There’s never been a true war that wasn’t fought between two sets of people who were certain they were in the right. The really dangerous people believe that they are doing whatever they are doing solely and only because it is without question the right thing to do. And that is what makes them dangerous.”
People believe, thought Shadow. It’s what people do. They believe. And then they will not take responsibility for their beliefs; they conjure things, and do not trust the conjurations. People populate the darkness; with ghosts, with gods, with electrons, with tales. People imagine, and people believe: and it is that belief, that rock-solid belief, that makes things happen.
And when they truly die they are unmourned and unremembered. Ideas are more difficult to kill than people, but they can be killed, in the end.”
But it was a dream, and in dreams, sometimes, you have no choices: either there are no decisions to be made, or they were made for you long before ever the dream began.
All we have to believe with is our senses: the tools we use to perceive the world, our sight, our touch, our memory. If they lie to us, then nothing can be trusted. And even if we do not believe, then still we cannot travel in any other way than the road our senses show us; and we must walk that road to the end.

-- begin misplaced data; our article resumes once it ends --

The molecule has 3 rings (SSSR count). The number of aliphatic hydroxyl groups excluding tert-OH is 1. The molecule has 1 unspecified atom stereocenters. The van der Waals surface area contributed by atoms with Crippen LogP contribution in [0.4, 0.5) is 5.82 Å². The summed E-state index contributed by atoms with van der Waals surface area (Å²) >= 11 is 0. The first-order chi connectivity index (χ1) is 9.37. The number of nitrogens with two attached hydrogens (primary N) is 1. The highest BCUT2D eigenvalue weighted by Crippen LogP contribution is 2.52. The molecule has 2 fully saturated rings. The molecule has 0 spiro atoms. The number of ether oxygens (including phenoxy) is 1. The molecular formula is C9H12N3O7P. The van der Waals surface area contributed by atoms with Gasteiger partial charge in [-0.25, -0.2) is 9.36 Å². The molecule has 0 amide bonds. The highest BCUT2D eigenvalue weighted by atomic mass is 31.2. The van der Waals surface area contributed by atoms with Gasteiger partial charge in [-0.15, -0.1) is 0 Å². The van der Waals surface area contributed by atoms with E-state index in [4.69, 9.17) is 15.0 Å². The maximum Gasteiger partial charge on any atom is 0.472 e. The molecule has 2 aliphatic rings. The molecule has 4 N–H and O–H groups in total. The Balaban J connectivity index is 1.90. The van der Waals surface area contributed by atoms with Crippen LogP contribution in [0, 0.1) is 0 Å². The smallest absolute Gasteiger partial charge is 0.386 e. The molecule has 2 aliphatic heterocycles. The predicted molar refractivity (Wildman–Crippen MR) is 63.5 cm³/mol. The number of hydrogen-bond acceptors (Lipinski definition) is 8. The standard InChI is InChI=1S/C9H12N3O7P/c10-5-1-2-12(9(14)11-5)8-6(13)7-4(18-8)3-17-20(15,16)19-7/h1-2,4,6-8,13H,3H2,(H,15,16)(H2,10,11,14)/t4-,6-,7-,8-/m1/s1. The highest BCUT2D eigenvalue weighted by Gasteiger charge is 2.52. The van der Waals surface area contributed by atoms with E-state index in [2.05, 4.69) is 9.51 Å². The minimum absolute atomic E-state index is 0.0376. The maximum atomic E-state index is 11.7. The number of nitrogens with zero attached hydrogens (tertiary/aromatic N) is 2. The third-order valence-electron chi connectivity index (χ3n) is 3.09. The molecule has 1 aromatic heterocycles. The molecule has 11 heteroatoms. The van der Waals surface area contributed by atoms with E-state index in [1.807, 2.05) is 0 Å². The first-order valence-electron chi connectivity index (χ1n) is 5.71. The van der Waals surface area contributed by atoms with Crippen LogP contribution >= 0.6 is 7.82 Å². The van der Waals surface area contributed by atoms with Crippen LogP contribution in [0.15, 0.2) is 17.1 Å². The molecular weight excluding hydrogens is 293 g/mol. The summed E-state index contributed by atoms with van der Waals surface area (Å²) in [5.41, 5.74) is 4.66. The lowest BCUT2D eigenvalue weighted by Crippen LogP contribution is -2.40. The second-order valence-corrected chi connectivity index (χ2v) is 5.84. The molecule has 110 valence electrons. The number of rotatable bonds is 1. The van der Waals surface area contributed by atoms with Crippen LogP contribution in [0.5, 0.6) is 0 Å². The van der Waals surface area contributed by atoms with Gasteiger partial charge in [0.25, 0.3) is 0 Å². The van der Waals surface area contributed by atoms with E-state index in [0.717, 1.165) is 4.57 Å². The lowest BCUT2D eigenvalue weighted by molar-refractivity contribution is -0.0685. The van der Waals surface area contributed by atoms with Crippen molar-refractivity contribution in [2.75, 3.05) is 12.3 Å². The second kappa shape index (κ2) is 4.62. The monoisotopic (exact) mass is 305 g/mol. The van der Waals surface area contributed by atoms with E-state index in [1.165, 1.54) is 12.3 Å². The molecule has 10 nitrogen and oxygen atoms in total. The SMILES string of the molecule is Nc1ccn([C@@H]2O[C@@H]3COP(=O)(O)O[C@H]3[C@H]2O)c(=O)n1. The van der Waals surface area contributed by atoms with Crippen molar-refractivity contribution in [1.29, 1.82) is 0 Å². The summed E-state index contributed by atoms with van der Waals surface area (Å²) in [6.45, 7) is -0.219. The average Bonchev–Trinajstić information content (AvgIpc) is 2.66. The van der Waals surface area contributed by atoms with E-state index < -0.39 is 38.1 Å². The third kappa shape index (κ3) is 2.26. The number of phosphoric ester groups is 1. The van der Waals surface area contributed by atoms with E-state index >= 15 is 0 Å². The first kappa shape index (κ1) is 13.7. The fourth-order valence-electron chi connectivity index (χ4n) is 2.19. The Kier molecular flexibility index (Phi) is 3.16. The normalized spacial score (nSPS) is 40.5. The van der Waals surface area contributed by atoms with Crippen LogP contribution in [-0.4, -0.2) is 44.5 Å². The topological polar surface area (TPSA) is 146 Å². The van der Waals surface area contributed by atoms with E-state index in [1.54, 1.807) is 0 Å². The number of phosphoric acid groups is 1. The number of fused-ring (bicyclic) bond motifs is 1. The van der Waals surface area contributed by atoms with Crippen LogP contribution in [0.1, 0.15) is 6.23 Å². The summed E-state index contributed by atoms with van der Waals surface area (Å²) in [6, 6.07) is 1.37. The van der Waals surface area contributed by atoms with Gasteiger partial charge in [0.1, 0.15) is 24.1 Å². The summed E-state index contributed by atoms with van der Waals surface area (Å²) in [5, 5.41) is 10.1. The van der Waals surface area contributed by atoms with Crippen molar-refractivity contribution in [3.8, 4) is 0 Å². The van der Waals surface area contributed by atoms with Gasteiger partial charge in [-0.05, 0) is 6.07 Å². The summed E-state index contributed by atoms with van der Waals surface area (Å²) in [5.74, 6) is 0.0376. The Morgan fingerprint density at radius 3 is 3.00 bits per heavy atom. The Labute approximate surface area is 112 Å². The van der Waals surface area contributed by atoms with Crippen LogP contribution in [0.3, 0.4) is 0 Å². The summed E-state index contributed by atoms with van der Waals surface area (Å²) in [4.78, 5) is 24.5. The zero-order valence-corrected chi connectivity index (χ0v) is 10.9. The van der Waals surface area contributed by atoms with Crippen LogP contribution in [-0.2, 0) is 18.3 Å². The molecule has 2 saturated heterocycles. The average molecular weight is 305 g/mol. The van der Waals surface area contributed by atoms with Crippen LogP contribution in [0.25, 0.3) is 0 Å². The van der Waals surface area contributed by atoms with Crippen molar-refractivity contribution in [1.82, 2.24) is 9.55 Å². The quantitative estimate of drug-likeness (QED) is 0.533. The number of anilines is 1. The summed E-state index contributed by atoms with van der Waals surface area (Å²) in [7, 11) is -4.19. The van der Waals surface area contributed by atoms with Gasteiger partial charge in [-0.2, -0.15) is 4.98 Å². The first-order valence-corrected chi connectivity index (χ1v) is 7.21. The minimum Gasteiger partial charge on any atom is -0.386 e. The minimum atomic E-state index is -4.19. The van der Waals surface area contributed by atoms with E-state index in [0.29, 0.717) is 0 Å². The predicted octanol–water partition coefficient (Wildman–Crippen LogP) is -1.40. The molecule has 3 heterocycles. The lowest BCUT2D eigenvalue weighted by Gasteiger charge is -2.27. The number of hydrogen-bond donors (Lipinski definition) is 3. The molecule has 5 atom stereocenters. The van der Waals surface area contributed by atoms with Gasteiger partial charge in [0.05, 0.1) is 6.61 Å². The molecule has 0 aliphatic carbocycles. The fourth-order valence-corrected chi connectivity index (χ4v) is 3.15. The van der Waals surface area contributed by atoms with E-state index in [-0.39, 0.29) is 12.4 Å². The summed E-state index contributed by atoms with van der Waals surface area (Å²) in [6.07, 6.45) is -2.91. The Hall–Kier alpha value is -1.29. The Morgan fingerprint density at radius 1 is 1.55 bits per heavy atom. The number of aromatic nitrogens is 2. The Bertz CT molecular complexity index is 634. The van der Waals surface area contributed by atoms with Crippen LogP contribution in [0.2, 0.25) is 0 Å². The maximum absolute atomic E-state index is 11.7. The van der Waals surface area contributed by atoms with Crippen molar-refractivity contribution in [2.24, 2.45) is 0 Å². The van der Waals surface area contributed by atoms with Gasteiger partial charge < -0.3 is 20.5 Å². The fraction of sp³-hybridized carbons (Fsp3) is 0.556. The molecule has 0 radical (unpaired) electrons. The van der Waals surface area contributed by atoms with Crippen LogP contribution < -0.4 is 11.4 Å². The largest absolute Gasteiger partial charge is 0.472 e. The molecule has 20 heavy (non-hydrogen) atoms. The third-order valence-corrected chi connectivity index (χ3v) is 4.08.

Religions are places to stand and look and act, vantage points from which to view the world.
Every hour wounds. The last one kills.
“Think of us as symbols—we’re the dream that humanity creates to make sense of the shadows on the cave wall.
“This isn’t about what is,” said Mr. Nancy. “It’s about what people think is. It’s all imaginary anyway. That’s why it’s important. People only fight over imaginary things.”
“Gods are great,” said Atsula, slowly, as if she were comprehending a great secret. “But the heart is greater. For it is from our hearts they come, and to our hearts they shall return…”
“Now, as all of you will have had reason aplenty to discover for yourselves, there are new gods growing in America, clinging to growing knots of belief: gods of credit-card and freeway, of internet and telephone, of radio and hospital and television, gods of plastic and of beeper and of neon. Proud gods, fat and foolish creatures, puffed up with their own newness and importance.
“This is the only country in the world,” said Wednesday, into the stillness, “that worries about what it is.” “What?” “The rest of them know what they are. No one ever needs to go searching for the heart of Norway. Or looks for the soul of Mozambique. They know what they are.”
The people had the glazed, beaten look you only see in airports and prisons. If Hell is other people, thought Shadow, then Purgatory is airports.
“How you want your coffee?” she asked her guests. “Here we take it black as night, sweet as sin.”
“Liberty,” boomed Wednesday, as they walked to his car, “is a bitch who must be bedded on a mattress of corpses.”